It is a known fact that Facebook can track the activity of users via the comment fields and like & share buttons on posts regardless of whether you interact with those buttons. The Facebook like and share buttons are present on thousands of websites enabling Facebook to track users across multiple sites, revealing information about where users go, what they read online, where they shop and other browsing activity & habits.
Apple recently announced, at their WWDC (Worldwide Developers Conference), that they would be addressing and cracking down on the privacy issues posed by Facebook and other websites that use similar techniques to track user activity. With the release of MacOS Mojave and IOS 12, Apple’s Browser, Safari will receive additional privacy tools which will detect when a website is trying to access browser cookies and available data, triggering a pop-up alert allowing the user to decide whether they want to give that specific website access to their cookies and data.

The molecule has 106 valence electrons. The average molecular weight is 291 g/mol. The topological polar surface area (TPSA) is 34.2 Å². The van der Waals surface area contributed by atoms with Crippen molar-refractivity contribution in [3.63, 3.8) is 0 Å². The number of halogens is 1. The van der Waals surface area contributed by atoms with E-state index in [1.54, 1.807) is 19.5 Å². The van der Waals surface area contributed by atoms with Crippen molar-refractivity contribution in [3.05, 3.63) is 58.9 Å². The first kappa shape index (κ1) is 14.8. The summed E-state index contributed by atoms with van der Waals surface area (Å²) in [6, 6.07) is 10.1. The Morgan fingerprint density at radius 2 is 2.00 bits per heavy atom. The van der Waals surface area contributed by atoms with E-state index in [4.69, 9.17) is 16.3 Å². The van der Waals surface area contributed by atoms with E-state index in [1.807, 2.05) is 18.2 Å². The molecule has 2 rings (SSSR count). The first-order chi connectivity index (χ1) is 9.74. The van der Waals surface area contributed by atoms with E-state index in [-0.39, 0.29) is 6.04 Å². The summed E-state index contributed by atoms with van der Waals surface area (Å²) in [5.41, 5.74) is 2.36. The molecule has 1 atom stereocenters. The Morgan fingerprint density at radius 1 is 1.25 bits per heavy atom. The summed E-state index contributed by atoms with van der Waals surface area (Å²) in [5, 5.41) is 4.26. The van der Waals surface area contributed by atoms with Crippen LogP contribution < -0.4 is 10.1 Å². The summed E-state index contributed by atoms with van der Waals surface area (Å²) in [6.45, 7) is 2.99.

Safari will also crackdown on the amount of information it provides about the computer and additional features such as plugins and custom fonts installed on the browser, information that can currently be used to identify users by the unique combinations of add-ons installed in a process known as “Fingerprinting”, allowing websites to continue tracking users even after clearing cookies or changing browser.
Apple is not alone in the lock down of user tracking and cookie usage in websites; Mozilla is also implementing tracking protection in their Firefox browser allowing users to completely disable user tracking or toggle the option site by site. Opera Browser by Otello have also had similar controls in place for several years now allowing users to completely disable user tracking, camera access, geolocation information and referrer logging providing information on which sites users are coming from.